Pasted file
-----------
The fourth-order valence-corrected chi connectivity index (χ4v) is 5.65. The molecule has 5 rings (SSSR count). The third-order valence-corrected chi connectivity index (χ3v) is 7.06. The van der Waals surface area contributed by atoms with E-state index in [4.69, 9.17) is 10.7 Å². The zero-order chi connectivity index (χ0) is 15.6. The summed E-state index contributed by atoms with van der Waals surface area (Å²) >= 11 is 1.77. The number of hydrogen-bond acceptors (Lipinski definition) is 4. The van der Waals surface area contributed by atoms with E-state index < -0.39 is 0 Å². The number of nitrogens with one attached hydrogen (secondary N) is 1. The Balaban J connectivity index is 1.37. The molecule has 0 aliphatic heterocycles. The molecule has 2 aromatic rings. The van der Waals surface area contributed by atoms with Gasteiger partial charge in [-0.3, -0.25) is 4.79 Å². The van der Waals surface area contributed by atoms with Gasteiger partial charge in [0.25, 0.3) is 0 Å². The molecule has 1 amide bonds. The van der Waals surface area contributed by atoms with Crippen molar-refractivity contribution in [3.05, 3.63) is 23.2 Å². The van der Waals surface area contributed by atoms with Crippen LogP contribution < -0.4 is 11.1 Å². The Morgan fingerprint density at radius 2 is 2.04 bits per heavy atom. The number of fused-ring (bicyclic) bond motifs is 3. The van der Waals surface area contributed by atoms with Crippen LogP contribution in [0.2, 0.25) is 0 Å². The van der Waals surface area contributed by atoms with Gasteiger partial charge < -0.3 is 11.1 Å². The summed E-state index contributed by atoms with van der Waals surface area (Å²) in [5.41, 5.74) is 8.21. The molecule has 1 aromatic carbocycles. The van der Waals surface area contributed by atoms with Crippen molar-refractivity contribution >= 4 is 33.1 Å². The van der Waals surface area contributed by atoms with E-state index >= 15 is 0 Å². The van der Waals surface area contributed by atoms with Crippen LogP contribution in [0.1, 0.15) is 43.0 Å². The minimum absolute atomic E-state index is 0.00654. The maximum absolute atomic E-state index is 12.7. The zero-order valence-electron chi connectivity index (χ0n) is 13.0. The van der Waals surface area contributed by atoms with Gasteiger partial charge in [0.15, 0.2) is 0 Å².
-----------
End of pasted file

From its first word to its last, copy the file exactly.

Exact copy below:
The fourth-order valence-corrected chi connectivity index (χ4v) is 5.65. The molecule has 5 rings (SSSR count). The third-order valence-corrected chi connectivity index (χ3v) is 7.06. The van der Waals surface area contributed by atoms with E-state index in [4.69, 9.17) is 10.7 Å². The zero-order chi connectivity index (χ0) is 15.6. The summed E-state index contributed by atoms with van der Waals surface area (Å²) >= 11 is 1.77. The number of hydrogen-bond acceptors (Lipinski definition) is 4. The van der Waals surface area contributed by atoms with E-state index < -0.39 is 0 Å². The number of nitrogens with one attached hydrogen (secondary N) is 1. The Balaban J connectivity index is 1.37. The molecule has 0 aliphatic heterocycles. The molecule has 2 aromatic rings. The van der Waals surface area contributed by atoms with Gasteiger partial charge in [-0.3, -0.25) is 4.79 Å². The van der Waals surface area contributed by atoms with Gasteiger partial charge in [0.25, 0.3) is 0 Å². The molecule has 1 amide bonds. The van der Waals surface area contributed by atoms with Crippen molar-refractivity contribution in [3.05, 3.63) is 23.2 Å². The van der Waals surface area contributed by atoms with Crippen LogP contribution < -0.4 is 11.1 Å². The Morgan fingerprint density at radius 2 is 2.04 bits per heavy atom. The number of fused-ring (bicyclic) bond motifs is 3. The van der Waals surface area contributed by atoms with Crippen LogP contribution in [0.2, 0.25) is 0 Å². The van der Waals surface area contributed by atoms with Gasteiger partial charge < -0.3 is 11.1 Å². The summed E-state index contributed by atoms with van der Waals surface area (Å²) in [5.41, 5.74) is 8.21. The molecule has 1 aromatic carbocycles. The van der Waals surface area contributed by atoms with Crippen molar-refractivity contribution >= 4 is 33.1 Å². The van der Waals surface area contributed by atoms with E-state index >= 15 is 0 Å². The van der Waals surface area contributed by atoms with Crippen LogP contribution in [0.1, 0.15) is 43.0 Å². The minimum absolute atomic E-state index is 0.00654. The maximum absolute atomic E-state index is 12.7. The zero-order valence-electron chi connectivity index (χ0n) is 13.0. The van der Waals surface area contributed by atoms with Gasteiger partial charge in [0.15, 0.2) is 0 Å².